Historically, records regarding air pollution were first kept in 2019 when the figure was noted to be 18.4 µg/m³. The following year saw an improvement with an annual average of 12.3 µg/m³. This figure coincided with the COVID-19 pandemic when many vehicles were no longer in daily use in an attempt to stop the spread of the virus. Many factories and non-essential production units were also required to close which removed their emissions from the atmosphere and therefore, most cities revealed very good figures for air quality.
According to data, an average of 5 million 400 thousand cars pass through the Mexican capital every day. The extremely high population concentration, coupled with the constant use of private vehicles, make pollution by suspended particles a constant problem. Due to human activity, the composition of the natural air in Mexico City is modified. Transportation, industry and power generation produce substances that significantly deteriorate the atmosphere, and can have negative impacts on the health of the inhabitants, particularly at the respiratory and cardiovascular level.
The main source responsible for this deterioration are the gases produced by the burning of fossil fuels for transport. This condition is intensified since the city is crowned by volcanoes, which impede the passage of wind currents that could clear the space of suspended particles, which are categorised at the state level by their size and origin.
From 2019 to 2024, the government will seek to increase the amount of recycling from 1,900 to 3,200 tons, as well as increase the compost from 1,400 to 2,250 tons. Through the use of new technologies, it will seek to process 2,250 tons of waste. The most relevant projects are a new recycling plant in Vallejo and a composting plant in Central de Abastos.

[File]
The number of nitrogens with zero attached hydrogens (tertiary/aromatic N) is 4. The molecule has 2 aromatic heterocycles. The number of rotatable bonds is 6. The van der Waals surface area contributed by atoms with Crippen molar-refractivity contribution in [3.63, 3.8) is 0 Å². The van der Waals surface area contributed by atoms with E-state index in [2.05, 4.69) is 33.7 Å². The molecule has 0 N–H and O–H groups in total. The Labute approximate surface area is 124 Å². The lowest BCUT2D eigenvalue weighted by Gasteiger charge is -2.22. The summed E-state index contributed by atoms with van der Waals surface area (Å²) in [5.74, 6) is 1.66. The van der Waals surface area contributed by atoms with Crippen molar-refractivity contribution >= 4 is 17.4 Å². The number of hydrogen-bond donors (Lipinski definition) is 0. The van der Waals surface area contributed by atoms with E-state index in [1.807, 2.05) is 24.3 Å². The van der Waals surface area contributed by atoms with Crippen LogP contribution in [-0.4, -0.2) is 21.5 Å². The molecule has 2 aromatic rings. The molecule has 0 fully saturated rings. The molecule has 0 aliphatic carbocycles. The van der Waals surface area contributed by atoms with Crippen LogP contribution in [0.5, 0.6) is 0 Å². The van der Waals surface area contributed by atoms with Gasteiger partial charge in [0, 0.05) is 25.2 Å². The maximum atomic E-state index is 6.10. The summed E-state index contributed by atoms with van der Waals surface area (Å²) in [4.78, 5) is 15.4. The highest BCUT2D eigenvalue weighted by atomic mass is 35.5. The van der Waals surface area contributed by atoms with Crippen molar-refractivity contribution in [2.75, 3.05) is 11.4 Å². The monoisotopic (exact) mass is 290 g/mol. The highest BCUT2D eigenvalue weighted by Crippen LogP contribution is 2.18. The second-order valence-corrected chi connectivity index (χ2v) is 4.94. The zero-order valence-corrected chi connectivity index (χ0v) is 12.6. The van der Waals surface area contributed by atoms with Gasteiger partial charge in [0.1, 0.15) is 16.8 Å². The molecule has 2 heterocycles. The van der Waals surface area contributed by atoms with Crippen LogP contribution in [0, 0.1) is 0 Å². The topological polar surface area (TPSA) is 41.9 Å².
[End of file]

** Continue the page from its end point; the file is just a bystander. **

The mobility axis will concentrate the largest amount of resources with 100,000 million pesos for:
In addition, it will begin the integration of the collection of public transport through a single card, including the RTP, Trolleybus and concessional transport. With the proceeds, a fund will be created for the renovation of 70% of the concessional buses.
Breathing dirty air affects more than just the lungs and causes more than premature death. Air pollution affects almost every organ in the body. A recent study shows that air pollution contributes to many ills, from diabetes and dementia to fertility problems and childhood leukaemia.
Dirty air contains invisible material. Inhaling soot or smoke with particulate matter, often referred to by its size in micrometres, PM10, PM2.5, and PM1, blackens the lungs, causes respiratory and heart problems, and diseases such as asthma and cancer. Some PM10s are visible as a cloud, and like PM2.5 they affect visibility by scattering and absorbing light, but it takes a microscope to see PM2.5 and an electron microscope to detect ultrafine particles. The smaller the particle, the deeper it can go into the lungs, along with the chemicals it is made of. This type of air pollution arises from the incomplete combustion of wood and plants, as well as fossil fuel, dust, and combinations of other pollutants from various sources.